2nd November 2015
Anthony Rayner, co-manager of Miton’s multi-asset fund range, looks at the possibility of an early Christmas present for investors from central banks…
In the main, economic data continues to disappoint and so, in true Pavlovian style, expectations are building for an early Christmas present from some central banks.
Stepping back from this circular interplay, the wider picture is troubling: despite Herculean efforts over a number of years to boost economies around the world, growth concerns remain.
Of course, this is not just an issue for the world central banks, it is an issue for society and politicians: the “social contract” itself is under pressure.
In many Western democracies, the lack of balanced economic prosperity has been leading voters to question the traditional political systems, characterised by moves to more extremist parties.
Similarly, in countries like China, the authorities are fully aware that without sufficient economic prosperity, the acceptance of the one party system will also come under increasing scrutiny.
The ability to increase growth rates seems central to maintaining the political status quo. Bearing this in mind, it might seem at first sight strange that it’s central banks, not Western politicians, that have done most of the heavy lifting.
Central banks have used everything in their traditional tool set, and much beyond, in an attempt to facilitate self-sustained economic growth.
They might not have succeeded and there might be unintended consequences, but they have tried.
Turning to politicians, the evidence is less compelling. Structural reform has in many cases been much slower than expected but it’s often a ‘no pain, no gain’ option, one to which the political cycle is not very forgiving.
Meanwhile, the debate around fiscal policy has been paralysed by political ideology, something which monetary policy was much less constrained by.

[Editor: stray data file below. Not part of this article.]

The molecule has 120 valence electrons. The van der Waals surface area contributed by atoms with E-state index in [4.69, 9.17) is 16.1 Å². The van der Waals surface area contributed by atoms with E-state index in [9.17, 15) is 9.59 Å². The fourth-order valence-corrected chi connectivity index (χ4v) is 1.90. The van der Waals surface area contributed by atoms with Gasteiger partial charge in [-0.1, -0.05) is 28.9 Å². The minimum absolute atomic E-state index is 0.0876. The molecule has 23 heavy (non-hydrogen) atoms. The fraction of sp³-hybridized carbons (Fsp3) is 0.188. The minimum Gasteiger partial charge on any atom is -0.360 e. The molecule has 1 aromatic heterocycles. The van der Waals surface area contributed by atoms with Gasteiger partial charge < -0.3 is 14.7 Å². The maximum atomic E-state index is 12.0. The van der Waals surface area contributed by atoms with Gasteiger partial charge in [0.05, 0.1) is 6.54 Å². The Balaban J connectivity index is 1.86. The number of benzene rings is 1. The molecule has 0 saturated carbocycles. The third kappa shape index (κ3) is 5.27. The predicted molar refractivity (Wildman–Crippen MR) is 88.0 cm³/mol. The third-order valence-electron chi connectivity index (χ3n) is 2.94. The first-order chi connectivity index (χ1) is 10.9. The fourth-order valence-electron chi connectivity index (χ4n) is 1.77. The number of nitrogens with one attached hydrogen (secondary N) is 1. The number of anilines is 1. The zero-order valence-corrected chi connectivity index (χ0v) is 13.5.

So, if we assume that monetary policy and fiscal policy have not worked, either we have to change the policy mix or admit expectations are beyond reality.
In terms of expectations, the question was side-stepped in the pre-crisis boom, as credit filled in the gap between reality and expectations. However, since then, politicians simply have not broached the topic: promising less is unlikely to be a vote-winner.
In terms of changing the policy mix, a material change in either monetary or fiscal policy seems some way off from the current consensus.
That said it appears to be increasingly accepted that monetary policy hasn’t worked or is becoming less effective or, even worse, is making markets more unstable.
If this becomes consensus, the debate can move on to a broader set of solutions. In the meantime, if a material divergence between the expectations and the reality of economic prosperity continues, social contracts across the world will remain under pressure.
And it is not just social contracts that are being tested, for example, scarce growth questions ‘contracts’ between creditors and debtors, between trading partners and within regions such as the eurozone.
What does this mean for financial markets? In the absence of better growth data, or a change in the policy mix, investors are left hoping that central banks will throw markets some festive easing.
For our portfolios, our base case of low growth continues to dominate our broadly defensive positioning across a range of investments.
We have less conviction than we have had in the past that these investments can benefit from more QE (Quantitative Easing).
Our pragmatic approach keeps us focused on protecting against losses while allowing us to capture potential rises, emphasising the importance of remaining flexible.